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A humanized yeast model for studying TRAPP complex mutations


A humanized yeast model for studying TRAPP complex mutations

Zykaj, Erta (2023) A humanized yeast model for studying TRAPP complex mutations. Masters thesis, Concordia University.

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Rare diseases affect 3.5–5.9% of the global population and mutations in membrane trafficking
proteins are known to cause rare disorders with severe symptoms. The highly conserved transport
protein particle (TRAPP) complexes are key membrane trafficking regulators that are also
involved in autophagy. Pathogenic variants in specific TRAPP subunits are linked to neurological
disorders, muscular dystrophies, and skeletal dysplasias. Characterizing these mutations and
their phenotypes is important for understanding general and specialized roles of TRAPP subunits.
Patient-derived cells are not always available, which poses a limitation for the study of these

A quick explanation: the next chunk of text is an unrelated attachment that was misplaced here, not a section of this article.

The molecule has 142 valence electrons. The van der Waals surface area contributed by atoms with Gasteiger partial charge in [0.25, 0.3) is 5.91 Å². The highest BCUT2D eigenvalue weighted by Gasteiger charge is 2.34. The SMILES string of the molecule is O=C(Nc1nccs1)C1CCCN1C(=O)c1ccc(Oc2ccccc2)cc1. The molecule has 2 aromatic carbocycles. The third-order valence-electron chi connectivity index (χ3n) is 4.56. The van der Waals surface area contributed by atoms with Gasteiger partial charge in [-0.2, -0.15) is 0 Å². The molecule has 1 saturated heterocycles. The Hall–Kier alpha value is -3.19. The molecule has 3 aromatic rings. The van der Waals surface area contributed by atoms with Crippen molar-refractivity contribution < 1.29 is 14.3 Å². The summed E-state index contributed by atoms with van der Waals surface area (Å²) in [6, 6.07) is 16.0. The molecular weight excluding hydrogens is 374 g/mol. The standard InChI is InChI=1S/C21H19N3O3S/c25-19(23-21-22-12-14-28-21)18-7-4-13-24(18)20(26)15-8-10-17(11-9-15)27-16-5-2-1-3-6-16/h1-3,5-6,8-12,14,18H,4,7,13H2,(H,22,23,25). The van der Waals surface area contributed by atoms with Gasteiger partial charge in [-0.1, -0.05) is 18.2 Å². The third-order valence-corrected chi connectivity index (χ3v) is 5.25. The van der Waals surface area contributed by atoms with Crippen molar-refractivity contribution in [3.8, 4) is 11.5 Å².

diseases. Therefore, other systems, like the yeast Saccharomyces cerevisiae, can be used to
dissect the mechanisms at the intracellular level underlying these disorders. The development of
CRISPR/Cas9 technology in yeast has enabled a scar-less editing method that creates an
efficient humanized yeast model. This project focuses on humanizing the core TRAPP complex
subunits in yeast to generate a platform for studying TRAPP variants associated with disease in
humans. Core yeast subunits were humanized by replacing with their human orthologs and
TRAPPC1, TRAPPC2, TRAPPC2L, TRAPPC6A, and TRAPPC6B were found to successfully
replace their yeast counterparts. This system was used for studying the first reported TRAPPC1
variant identified in humans, which is a compound heterozygous mutation. I show that the
maternal variant (TRAPPC1 p.Val121Alafs*3) is non-functional while the paternal variant
(TRAPPC1 p.His22_Lys24del) is conditional-lethal in yeast. Results show that the paternal
TRAPPC1 variant affects non-selective autophagy in yeast whereas membrane trafficking and
autophagy are defective in patient fibroblasts. This study suggests that humanized yeast can be
an efficient means to study TRAPP subunit variants in the absence of human cells, and it lays the
foundation for characterizing further TRAPP variants through this system.

Divisions:Concordia University > Faculty of Arts and Science > Biology
Item Type:Thesis (Masters)
Authors:Zykaj, Erta
Institution:Concordia University
Degree Name:M. Sc.
Date:31 May 2023
Thesis Supervisor(s):Sacher, Michael
ID Code:992496
Deposited By: Erta Zykaj
Deposited On:14 Nov 2023 19:24
Last Modified:14 Nov 2023 19:24
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